The PGA Tour, although never accused of being a physically demanding occupation, has a history of well-chronicled stories with players displaying guts, stamina and sacrifice.
Some of the noteworthy examples of this include Ken Venturi, who chose to continue his play and finish a round after being told he was displaying symptoms of heat exhaustion. Another is Hubert Green, who finished one of his rounds after receiving assassination threats that required police protection while he was still on the course. John Daly, once in the middle of a round, found himself uncontrollably shaking and crying but continued and finished the round. A more recent example is Tiger Woods winning a tournament while playing on a significantly injured knee.
Now, fast forward to just recently when a PGA Tour player quit his play in a tournament and cited allergies as the reason for withdrawing from the tournament. Now, if he was having a severe reaction in the middle of a round and having significant trouble breathing or seeing, that might be good reason to quit – though Ken, Hubert, John and Tiger may disagree. But this player, who was already on medication for the allergies, had finished his round and therefore had ample time to change his medication and get a good night’s sleep before waking up tomorrow before his tee time to see if he was up for 18 holes that day. Regardless, the golfing public at that tournament was unexpectedly left with one less player to watch. Indeed, today’s tour and its players have different priorities than those that founded the Tour.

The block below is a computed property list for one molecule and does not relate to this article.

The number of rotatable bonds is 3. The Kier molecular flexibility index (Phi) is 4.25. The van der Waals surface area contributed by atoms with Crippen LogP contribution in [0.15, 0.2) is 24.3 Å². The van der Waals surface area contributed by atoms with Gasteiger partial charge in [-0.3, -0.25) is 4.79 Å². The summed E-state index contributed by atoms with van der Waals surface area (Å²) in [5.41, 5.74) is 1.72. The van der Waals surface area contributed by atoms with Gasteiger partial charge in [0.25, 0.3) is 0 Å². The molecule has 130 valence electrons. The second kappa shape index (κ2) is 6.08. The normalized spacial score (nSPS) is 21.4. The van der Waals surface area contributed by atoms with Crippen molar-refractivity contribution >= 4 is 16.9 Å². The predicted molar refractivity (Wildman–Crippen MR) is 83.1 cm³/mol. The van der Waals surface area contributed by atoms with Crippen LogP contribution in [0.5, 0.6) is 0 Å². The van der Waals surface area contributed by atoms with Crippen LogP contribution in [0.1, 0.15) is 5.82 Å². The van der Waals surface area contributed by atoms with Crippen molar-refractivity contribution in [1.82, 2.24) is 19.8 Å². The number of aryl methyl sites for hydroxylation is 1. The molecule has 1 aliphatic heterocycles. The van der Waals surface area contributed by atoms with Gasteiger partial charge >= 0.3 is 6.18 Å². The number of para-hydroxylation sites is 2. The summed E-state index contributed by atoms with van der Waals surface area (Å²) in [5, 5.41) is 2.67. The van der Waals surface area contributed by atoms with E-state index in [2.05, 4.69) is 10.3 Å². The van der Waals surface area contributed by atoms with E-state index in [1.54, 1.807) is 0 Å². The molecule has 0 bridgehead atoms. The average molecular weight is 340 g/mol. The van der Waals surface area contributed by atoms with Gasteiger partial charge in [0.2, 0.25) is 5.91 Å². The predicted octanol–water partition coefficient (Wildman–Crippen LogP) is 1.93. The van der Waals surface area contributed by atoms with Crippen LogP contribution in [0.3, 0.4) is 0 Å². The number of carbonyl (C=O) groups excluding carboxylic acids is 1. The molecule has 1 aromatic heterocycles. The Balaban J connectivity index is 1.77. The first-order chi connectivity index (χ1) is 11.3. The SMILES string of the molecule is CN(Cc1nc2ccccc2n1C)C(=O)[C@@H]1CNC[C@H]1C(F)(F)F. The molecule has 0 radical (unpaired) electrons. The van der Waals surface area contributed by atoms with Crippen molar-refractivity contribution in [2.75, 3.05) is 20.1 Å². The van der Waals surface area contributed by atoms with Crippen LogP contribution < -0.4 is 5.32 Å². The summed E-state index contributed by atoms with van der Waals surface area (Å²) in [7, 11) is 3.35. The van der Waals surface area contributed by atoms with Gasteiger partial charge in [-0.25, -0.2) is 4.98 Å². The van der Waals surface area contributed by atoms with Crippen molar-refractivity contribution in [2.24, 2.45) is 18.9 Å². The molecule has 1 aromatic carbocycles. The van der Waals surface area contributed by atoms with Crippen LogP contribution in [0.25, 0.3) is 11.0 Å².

For those of us outside the ropes, we can only guess as to what priorities motivate PGA Tour players. Most would agree that earning a living, fame, fortune, and lifestyle must be on most, if not all, tour player’s priority list. But when taking a closer look at their priority lists, there is a significant difference between the players of the past and the players of present.
Players of the past were one part traveling road show and one part traveling salesman as they showed off their skill and personalities while selling the aura of PGA Tour golf. Their commitment to the Tour meant leaving their families at home for months at a time, only communicating through letters and phone calls. Back then, in a way, every player joining the tour displayed the aforementioned guts, stamina, and sacrifice.
In contrast, the players of the present at times appear to have the expectation that it is the PGA Tour’s responsibility to sell them. The commitment that current players make to the PGA Tour seems more based upon convenience than that of players from the past. Further, in many cases the Tour appears to accommodate or provide convenience for not just the players but their families as well. It’s a different PGA Tour today than it was in the past. The funny thing is, I don’t think today’s fans are any different than those from in the past at all.